Perhaps a more underappreciated aspect of a cappella music is the technology that supports the singers, amplifying their sound so that it can be heard optimally in a given performance space.
A cappella is often described as the music of the people in that it relies solely on the sounds made by the human body, but performers are still very much reliant on sound equipment to make those sounds reach the ears of the audience.
There are numerous locations on campus where a cappella groups are frequently invited to perform that do not allow for adequate resonance or do not have the equipment necessary to capture a full, nuanced sound, and it has a noticeable impact on how well we come across as performers.
Since my group is entirely composed of musicians who do not have a lot of experience with sound systems and equipment, figuring out how to go about getting set up has proven to be a significant challenge. Thankfully, we found a sound design consultant who helped us learn what equipment we need and how to set it up. Without him, our performances would have suffered greatly. Once you hear the difference between a performance with a proper mic setup and one without, there is no going back.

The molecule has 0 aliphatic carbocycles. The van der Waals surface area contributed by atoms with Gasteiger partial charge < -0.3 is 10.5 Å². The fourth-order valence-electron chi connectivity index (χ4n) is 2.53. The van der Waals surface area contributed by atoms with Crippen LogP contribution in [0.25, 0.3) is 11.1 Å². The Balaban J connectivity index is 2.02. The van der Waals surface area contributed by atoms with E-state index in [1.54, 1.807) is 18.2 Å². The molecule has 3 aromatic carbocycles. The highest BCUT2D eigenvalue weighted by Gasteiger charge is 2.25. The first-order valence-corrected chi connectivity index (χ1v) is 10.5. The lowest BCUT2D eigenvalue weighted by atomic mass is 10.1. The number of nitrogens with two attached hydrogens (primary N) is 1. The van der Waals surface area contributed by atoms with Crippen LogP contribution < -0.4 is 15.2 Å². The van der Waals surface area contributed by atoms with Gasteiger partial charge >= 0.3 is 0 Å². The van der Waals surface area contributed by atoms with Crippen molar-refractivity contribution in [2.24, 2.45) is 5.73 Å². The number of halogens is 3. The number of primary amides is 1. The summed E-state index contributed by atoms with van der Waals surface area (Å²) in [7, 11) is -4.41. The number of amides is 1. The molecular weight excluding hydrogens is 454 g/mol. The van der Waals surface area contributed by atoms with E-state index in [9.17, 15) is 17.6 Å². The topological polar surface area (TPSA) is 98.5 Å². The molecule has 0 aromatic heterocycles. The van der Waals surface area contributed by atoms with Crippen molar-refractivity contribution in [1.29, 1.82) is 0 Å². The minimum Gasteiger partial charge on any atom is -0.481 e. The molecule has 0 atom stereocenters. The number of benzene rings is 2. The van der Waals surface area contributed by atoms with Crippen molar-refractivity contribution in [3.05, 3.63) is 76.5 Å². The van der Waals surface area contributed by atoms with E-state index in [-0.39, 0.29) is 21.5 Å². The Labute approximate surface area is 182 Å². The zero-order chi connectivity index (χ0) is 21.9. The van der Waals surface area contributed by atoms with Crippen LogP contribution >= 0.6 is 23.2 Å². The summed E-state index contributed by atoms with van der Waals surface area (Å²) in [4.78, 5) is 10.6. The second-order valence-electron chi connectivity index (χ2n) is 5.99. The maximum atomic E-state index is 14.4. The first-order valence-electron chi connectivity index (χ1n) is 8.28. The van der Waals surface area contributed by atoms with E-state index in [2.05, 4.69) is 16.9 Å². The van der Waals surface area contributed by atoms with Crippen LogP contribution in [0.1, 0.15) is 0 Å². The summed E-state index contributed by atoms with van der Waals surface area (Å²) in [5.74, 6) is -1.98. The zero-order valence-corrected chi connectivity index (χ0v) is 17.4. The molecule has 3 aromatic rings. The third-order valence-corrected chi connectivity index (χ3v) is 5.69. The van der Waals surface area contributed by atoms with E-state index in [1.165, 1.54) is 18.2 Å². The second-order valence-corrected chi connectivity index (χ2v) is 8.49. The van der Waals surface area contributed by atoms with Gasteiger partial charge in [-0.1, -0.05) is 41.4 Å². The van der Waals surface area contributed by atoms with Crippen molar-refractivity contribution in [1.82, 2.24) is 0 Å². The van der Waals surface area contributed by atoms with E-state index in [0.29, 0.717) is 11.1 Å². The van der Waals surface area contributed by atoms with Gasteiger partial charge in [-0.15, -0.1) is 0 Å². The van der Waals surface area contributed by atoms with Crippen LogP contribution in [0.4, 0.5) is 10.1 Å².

Sometimes, the audience ends up missing out on a lot of interesting things happening in the background while the soloist steamrolls over everything. As much as we wish that our performance could be equally successful whether we are in Goddard Chapel or Gantcher, that is unlikely to be the case. The space, along with the equipment, is a huge factor in the sound quality, which is a reason why you will find that groups sound best when they choose the location and the audio setup.
After receiving feedback from our winter show, this semester we increased the number of Shure SM58 microphones from four to six and positioned them so that instead of surrounding us as they did in the past, there were two mics placed in between the rows to better capture the lower voices. Putting mics solely on the periphery tended to pick up only the female voices, and while those are lovely to hear, we needed a lot more from the bass, tenors and vocal percussion.
This time around, all three of those parts had their own mics, and, judging from audience comments and a review of the video recordings, there was a noticeable improvement in sound quality from previous semesters. Most importantly, we had bass consistently throughout — even during the times when we only had one person on that part — and that alone makes a huge difference. As I’ve stressed in previous columns, bass is a huge deal, and the strength and clarity of its sound helps me realize that our efforts to work on making sure everyone is heard the right amount has paid off.